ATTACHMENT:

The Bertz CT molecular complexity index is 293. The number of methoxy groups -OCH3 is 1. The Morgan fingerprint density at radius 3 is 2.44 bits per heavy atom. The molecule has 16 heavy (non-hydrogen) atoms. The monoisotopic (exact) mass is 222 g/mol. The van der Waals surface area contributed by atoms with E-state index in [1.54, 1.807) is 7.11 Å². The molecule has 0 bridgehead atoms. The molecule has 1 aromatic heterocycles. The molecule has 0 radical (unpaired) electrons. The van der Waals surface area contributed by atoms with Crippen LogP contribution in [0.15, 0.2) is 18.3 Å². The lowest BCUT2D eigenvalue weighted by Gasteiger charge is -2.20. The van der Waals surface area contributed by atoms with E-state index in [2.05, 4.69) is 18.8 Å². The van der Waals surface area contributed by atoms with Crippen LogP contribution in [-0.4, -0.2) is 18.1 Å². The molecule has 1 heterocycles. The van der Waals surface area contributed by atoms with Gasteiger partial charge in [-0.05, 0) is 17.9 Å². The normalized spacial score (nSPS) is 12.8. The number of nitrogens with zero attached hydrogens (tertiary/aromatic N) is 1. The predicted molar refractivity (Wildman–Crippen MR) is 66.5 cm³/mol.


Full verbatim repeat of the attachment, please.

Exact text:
The Bertz CT molecular complexity index is 293. The number of methoxy groups -OCH3 is 1. The Morgan fingerprint density at radius 3 is 2.44 bits per heavy atom. The molecule has 16 heavy (non-hydrogen) atoms. The monoisotopic (exact) mass is 222 g/mol. The van der Waals surface area contributed by atoms with E-state index in [1.54, 1.807) is 7.11 Å². The molecule has 0 bridgehead atoms. The molecule has 1 aromatic heterocycles. The molecule has 0 radical (unpaired) electrons. The van der Waals surface area contributed by atoms with Crippen LogP contribution in [0.15, 0.2) is 18.3 Å². The lowest BCUT2D eigenvalue weighted by Gasteiger charge is -2.20. The van der Waals surface area contributed by atoms with E-state index in [2.05, 4.69) is 18.8 Å². The van der Waals surface area contributed by atoms with Crippen LogP contribution in [-0.4, -0.2) is 18.1 Å². The molecule has 1 heterocycles. The van der Waals surface area contributed by atoms with Gasteiger partial charge in [-0.05, 0) is 17.9 Å². The normalized spacial score (nSPS) is 12.8. The number of nitrogens with zero attached hydrogens (tertiary/aromatic N) is 1. The predicted molar refractivity (Wildman–Crippen MR) is 66.5 cm³/mol.